Some of you may ask - What is this Silver Clay stuff?? Well - it's almost magical stuff in my opinion - it is recycled silver particles bound together with an organic binder. Basically it looks like clay, acts like clay and can be moulded like clay. Once you have made your shape, you then burn off the binder (using a butane torch, in a kiln, or get this - on your gas hob!) and you are left with a piece of silver which is usually 99.9% pure silver (unlike Sterling Silver which is 92.5%).
It was invented in the early 90's in Japan. There are two main brands - Art Clay Silver (which I have been using) and Precious Metal Clay. It's not cheap though - a 50g piece will set you back around £60. And it can be a little tricky to work with as it dries so quickly (you can also buy slow drying clay though). But on the whole it is the most fantastic stuff in my opinion - and I'm sure I will be making a million things from this! (Check out my flickr gallery for my latest creations!)
So here is my run through of how I made my Mrs Owl Brooch -
- This is the final brooch - photographed on the lapel of my grey woolly jacket.
- I started out with an initial sketch of the owl - my first attempt looked too much like a cat so I wanted to emphasise the eyes a little more.
- Using Sculpey Mold Maker (a professional type plasticine which you can bake in the oven to harden) I started sculpting the main shape.
- Wings and feet are added.
- More detail was added using whatever I had to hand (mostly pens and pen lids!) - the holes for the eyes were made using the glass head of a pin!
- I managed to follow my original sketch quite closely (amazingly!)
- I then baked the Mold Maker - this hardens it to a hard rubbery texture.
- Using Silicone Rubber - in a two part mix specially formulated for making impressions of objects I made a cast of the owl.
- Here you can see the original and the cast - this picks up the detail quite well but is tricky to work with as it hardens in around 15 seconds - so you have to work very fast!
- Using Badger Balm I painted every nook and cranny inside the rubber mould so that the clay would release more easily.
- Here you can see the silver clay pushed into the rubber mould. Again I had to work quickly here as the silver clay starts to dry out after a couple of minutes!
- After about 4 hours on the radiator the clay was dry and I released it onto my wire mesh. Unfortunately I had not made the back of the legs thick enough so then broke off! :0(
- Using another piece of clay I had attached a sterling silver brooch backing - there are much better and neater ways of doing this though!
- With the protective cage over the clay I turned on the hob on full heat (with the extractor fan on!). After about 30 seconds the binder catches light and you see a small flame which quickly burns off. The piece will shrink a little now. I then set the timer to 5 minutes and allowed the piece to heat over the hob as it glowed salmon pink.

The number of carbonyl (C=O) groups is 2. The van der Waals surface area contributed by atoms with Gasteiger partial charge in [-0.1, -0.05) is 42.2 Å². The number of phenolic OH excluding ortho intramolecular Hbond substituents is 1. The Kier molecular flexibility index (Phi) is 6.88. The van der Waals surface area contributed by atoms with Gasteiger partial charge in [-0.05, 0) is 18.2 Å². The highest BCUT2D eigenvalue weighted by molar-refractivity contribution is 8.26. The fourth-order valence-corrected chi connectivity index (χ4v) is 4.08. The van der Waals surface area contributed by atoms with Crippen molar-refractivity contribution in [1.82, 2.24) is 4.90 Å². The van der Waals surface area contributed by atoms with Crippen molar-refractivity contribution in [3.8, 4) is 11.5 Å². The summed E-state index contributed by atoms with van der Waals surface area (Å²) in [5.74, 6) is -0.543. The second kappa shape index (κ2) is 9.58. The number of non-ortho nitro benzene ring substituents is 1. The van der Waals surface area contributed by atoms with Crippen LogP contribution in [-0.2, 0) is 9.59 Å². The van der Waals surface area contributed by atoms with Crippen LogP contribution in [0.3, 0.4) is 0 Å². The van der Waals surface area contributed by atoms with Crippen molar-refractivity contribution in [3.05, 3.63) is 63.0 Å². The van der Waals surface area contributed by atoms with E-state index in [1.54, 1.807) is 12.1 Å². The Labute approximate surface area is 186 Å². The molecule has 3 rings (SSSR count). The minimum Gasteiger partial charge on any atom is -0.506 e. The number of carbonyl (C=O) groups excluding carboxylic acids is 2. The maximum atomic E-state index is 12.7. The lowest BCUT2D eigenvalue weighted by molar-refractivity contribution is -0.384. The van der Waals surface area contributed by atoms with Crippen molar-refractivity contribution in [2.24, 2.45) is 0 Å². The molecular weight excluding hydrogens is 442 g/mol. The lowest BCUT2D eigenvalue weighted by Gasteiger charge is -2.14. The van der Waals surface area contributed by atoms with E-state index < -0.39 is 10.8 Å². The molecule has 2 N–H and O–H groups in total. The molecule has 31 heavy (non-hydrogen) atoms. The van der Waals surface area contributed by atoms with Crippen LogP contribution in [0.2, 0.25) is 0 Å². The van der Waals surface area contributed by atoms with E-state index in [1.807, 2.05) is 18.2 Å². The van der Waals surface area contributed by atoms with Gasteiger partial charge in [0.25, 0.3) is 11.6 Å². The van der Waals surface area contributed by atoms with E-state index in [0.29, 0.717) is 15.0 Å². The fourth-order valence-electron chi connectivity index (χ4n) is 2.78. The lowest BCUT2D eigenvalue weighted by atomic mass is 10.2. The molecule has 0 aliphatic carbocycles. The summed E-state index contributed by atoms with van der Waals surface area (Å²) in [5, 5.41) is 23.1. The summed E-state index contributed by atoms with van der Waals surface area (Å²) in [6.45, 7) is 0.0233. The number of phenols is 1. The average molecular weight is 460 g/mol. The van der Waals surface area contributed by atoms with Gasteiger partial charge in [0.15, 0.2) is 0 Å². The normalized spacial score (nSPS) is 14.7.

- At the end of the five minutes I picked the owl up with tongs and quenched in cold water to cool it down.
- At this point the owl looks white - this isn't clay, it is the silver particles standing up, so what you need to do is use a wire brush to smooth these particles down by brushing firmly in the same direction to reveal a silver finish. You will notice that the brooch backing has discoloured - this is what happens when you heat sterling silver and can be corrected by "pickling", but as I planned to antique it anyway I just left it.
- You can further compress the silver particles (microscopically) to create a shinier finish by using a burnisher - I use an agate burnisher as it is less likely to scratch.
- To pick up the detail I decided to antique the owl using Liver of Sulphur - you only need a couple drops of this in warm water. It's really stinky though - smells like rotten eggs! About 20 seconds in this solution darkened the silver nicely. You can play around with how long you "dunk" your piece to see how dramatic an effect you can create. Then using silver polish and a cloth I polished the darker finish from the raised surfaces to finish the piece off.
- In this shot you can see the original, the rubber mould and the final silver piece. I could have tried moulding the owl directly into the silver clay, but as I am new to this I preferred to make a mould - plus it means that if I can make more exactly the same now! (Although this used 30 grams of silver clay - so wasn't cheap to make!
- I tried attaching the feet again for this shot, but alas they don't want to stay on - so Mrs Owl is legless!
Hope you found this of interest and that it inspires you to try making something yourself!